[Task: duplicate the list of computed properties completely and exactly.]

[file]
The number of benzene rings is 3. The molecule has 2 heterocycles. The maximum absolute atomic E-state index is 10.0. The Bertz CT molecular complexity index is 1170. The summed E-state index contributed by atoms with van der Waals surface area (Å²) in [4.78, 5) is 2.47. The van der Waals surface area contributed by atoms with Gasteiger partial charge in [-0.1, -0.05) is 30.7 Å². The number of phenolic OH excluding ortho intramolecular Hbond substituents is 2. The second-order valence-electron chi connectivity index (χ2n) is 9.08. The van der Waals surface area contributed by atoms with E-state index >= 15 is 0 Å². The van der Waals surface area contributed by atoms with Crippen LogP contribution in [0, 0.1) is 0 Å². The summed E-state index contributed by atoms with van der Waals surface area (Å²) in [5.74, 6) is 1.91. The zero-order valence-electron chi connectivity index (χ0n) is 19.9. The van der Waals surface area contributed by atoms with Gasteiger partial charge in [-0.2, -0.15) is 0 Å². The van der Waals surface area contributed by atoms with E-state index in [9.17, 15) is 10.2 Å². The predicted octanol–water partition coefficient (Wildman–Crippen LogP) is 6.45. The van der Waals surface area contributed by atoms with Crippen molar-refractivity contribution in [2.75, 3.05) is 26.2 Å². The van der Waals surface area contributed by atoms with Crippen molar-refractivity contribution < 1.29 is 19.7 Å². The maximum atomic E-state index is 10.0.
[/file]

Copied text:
The number of benzene rings is 3. The molecule has 2 heterocycles. The maximum absolute atomic E-state index is 10.0. The Bertz CT molecular complexity index is 1170. The summed E-state index contributed by atoms with van der Waals surface area (Å²) in [4.78, 5) is 2.47. The van der Waals surface area contributed by atoms with Gasteiger partial charge in [-0.1, -0.05) is 30.7 Å². The number of phenolic OH excluding ortho intramolecular Hbond substituents is 2. The second-order valence-electron chi connectivity index (χ2n) is 9.08. The van der Waals surface area contributed by atoms with E-state index >= 15 is 0 Å². The van der Waals surface area contributed by atoms with Crippen LogP contribution in [0, 0.1) is 0 Å². The summed E-state index contributed by atoms with van der Waals surface area (Å²) in [5.74, 6) is 1.91. The zero-order valence-electron chi connectivity index (χ0n) is 19.9. The van der Waals surface area contributed by atoms with Gasteiger partial charge in [-0.2, -0.15) is 0 Å². The van der Waals surface area contributed by atoms with E-state index in [9.17, 15) is 10.2 Å². The predicted octanol–water partition coefficient (Wildman–Crippen LogP) is 6.45. The van der Waals surface area contributed by atoms with Crippen molar-refractivity contribution in [2.75, 3.05) is 26.2 Å². The van der Waals surface area contributed by atoms with Crippen molar-refractivity contribution < 1.29 is 19.7 Å². The maximum atomic E-state index is 10.0.